Advertise in pay-per-click search engines – this is also a traffic generating strategy. These are Google ads and Yahoo ads that you pay for, and will drive traffic to your site. The visitors you get should be very qualified buyers, and the page you send them to should have an offer for something they really want.
The Value of a Newsletter
Newsletters improve credibility and rapport with your subscribers. Many people are skeptical about online businesses, and will not make a purchase until they feel very comfortable with you. This relationship can be developed through a newsletter by including some personal information as well as content about the niche or subject area.
Newsletters also increase sales and therefore the lifetime value of your customers. By letting your subscribers know about things that are happening on your site, they are likely to visit and find something they are interested in purchasing. It seems to work that whenever I send an email, whether is just a quilting tip or information about a product, my sales increase during that day and the follow 2 or 3.
Newsletters do take some time to produce, and they can be done as either electronic only, printed only, or some combination.
The least expensive way to go is with an electronic newsletter. There is no cost to deliver it. If you post the content on your website and you are building content at the same time as you are communicating with your subscribers.
There are a couple of thoughts about sending your e-newsletter to your subscribers. You could send the entire newsletter via email; or you could send a short version via email with a link to a page on your site.
Since email is getting more difficult to deliver, you want to set up yours so that it will get blocked by the fewest email services possible. Therefore, I suggest that you send relatively short emails. When I started sending an overview of the newsletter via email, my bounce rate was cut in half. Keep in mind, that if you leave your newsletter information online, you are building content on your site – which the search engines love.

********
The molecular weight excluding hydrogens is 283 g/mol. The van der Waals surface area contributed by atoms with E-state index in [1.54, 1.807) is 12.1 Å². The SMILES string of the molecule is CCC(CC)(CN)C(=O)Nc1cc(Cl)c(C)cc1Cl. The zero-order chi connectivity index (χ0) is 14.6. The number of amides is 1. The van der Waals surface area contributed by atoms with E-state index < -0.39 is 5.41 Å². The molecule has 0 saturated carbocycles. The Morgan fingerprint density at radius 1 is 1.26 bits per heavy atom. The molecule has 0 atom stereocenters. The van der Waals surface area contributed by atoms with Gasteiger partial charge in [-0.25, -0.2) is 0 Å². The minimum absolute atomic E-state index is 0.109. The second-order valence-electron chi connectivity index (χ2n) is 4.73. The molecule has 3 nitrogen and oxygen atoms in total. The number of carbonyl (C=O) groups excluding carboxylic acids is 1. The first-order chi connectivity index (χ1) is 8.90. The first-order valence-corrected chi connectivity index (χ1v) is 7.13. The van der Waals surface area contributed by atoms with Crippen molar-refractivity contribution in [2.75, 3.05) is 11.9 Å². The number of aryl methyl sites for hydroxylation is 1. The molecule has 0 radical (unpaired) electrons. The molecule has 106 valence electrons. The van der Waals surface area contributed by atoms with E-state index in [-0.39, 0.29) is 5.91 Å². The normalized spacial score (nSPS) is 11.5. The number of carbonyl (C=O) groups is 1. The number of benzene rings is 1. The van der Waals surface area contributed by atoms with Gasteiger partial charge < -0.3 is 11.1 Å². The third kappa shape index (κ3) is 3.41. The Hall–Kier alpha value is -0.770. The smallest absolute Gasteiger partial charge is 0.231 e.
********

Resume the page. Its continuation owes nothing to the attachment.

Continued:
In addition, by sending a shortened version of your newsletter, you are driving your subscribers to your website where they may find something to purchase, even though you haven’t specifically sent them there for that.
One strategy that works for many marketers is to include a special ad or offer about a product in their newsletter. If the offer is attractive, again, this will increase sales.
At some point, you may want to add a printed newsletter that goes through the mail. My printed newsletter is sent to all members of TheQuiltingCoach.com and those who pay separately for the newsletter.
Every communication you send represents you and your business, and you never know where an email is going to land. Often you are encouraging your subscribers to forward your email to their friends, and you want to be sure that whoever receives your email will have a positive impression of you and your company.
Format – email is easier to read if you don’t have to scroll across the page – same as reading a web page. Some email systems format it so it is easy to read, but you can’t count on it. So, for ease, format all email at no more than 60 characters per line, using a hard return at the end of each line.